7. Then use a 1/4 inch x 6 inch masonry bit on a hammer drill to drill 5 inch holes.
  8. Use a vacuum or some compressed air to clear the holes of cement.
  9. Put the posts in place over the drilled holes. Add a washer and use a drill to screw in all the anchor bolts. Driving in the anchor bolts will be slow and make sure you don’t tighten all the way so you can plumb in the posts.
  10. Use a level and the kit shims to make sure the posts are straight up and down, then tighten the bolts down. You can cut off the shims with an Exacto knife at the edge of the aluminum posts to hide them.
  11. Install the upper and lower rail stabilizer blocks.
  12. Cut the outer vinyl post sleeves to size. Code says they should be between 34 inches and 38 inches.
  13. Slide the post sleeves onto the stabilizer blocks.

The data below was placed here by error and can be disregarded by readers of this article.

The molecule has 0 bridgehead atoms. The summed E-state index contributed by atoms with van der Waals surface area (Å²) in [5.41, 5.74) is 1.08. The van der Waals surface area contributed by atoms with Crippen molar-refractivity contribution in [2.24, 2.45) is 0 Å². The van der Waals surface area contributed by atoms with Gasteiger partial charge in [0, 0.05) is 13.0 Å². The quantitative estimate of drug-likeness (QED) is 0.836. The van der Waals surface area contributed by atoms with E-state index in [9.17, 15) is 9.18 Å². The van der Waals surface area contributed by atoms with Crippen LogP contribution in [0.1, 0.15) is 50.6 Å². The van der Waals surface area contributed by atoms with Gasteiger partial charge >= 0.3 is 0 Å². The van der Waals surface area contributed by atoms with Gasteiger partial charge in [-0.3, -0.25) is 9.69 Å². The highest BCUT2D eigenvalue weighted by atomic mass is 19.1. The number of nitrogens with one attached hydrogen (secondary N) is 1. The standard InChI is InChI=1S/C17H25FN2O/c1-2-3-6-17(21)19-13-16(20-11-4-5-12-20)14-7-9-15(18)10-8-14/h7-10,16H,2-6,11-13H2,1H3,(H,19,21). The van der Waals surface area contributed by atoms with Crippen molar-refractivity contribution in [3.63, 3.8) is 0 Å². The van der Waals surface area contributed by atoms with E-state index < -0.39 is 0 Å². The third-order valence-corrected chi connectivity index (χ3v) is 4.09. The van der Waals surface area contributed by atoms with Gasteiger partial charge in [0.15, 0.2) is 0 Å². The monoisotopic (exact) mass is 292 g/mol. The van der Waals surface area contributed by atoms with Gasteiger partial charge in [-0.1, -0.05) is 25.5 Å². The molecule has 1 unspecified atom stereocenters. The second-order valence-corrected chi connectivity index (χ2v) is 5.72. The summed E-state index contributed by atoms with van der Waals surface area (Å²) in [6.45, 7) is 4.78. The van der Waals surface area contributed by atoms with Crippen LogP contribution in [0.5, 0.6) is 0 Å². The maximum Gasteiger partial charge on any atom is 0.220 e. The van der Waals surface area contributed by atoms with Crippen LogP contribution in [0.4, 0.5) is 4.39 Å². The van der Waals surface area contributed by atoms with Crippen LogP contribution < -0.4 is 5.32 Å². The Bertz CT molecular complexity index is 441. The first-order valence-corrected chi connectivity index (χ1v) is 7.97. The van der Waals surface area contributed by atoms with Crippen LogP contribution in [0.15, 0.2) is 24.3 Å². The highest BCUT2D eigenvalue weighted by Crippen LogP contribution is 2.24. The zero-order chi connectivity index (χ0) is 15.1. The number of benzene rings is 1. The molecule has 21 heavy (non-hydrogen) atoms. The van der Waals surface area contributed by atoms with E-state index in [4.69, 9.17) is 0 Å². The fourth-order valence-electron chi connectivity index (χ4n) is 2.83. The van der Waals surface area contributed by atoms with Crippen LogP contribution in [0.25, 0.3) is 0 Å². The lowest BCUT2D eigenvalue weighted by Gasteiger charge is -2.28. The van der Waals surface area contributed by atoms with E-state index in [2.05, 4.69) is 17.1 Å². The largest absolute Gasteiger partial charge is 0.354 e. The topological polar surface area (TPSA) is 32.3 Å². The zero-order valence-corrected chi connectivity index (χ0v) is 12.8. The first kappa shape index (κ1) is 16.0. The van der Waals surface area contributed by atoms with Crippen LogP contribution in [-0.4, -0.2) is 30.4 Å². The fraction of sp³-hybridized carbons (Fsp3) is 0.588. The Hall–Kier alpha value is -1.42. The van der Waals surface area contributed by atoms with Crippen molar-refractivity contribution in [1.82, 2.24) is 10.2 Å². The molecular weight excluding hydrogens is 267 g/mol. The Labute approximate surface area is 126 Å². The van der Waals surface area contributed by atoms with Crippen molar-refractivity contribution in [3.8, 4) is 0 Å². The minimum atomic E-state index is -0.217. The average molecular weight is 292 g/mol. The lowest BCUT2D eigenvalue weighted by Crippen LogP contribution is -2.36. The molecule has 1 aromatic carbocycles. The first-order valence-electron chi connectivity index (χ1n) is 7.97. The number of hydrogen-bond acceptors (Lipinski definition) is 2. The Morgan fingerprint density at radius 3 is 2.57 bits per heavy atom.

14. Slide the base cap and the post cap into place.
  15. Now it’s time for the railing. On this kit, the railing has slots for the balusters. Measure between the uprights, making sure to have symmetrical balusters. The top railing measure and the bottom railing measurement should be identical.
  16. Use a miter saw or a miter box to cut the correct angle for your stairs.
  17. Finally, put the railing together with the balusters with stair brackets. Be sure to drill pilot holes to get the stair bracket screws started.
  18. Use some vinyl adhesive for the post caps if needed.

Here’s a video.


So there we have it – if you’re installing a stairway with four or more risers – the planning regulations say that ideally you need a railing and hand rail.

There are many instances these days where health and safety rules seem to have gone mad – but this isn’t one of them.

It’s great peace of mind to know that for your own safety – and that of your friends and family – when it comes to stair railings you’re doing all this by the book. 🙂

Mark H.

Homeowner and property investor Mark H. aspires to bring you the very best outdoor living content, based on his years of experience managing outside spaces. Read more >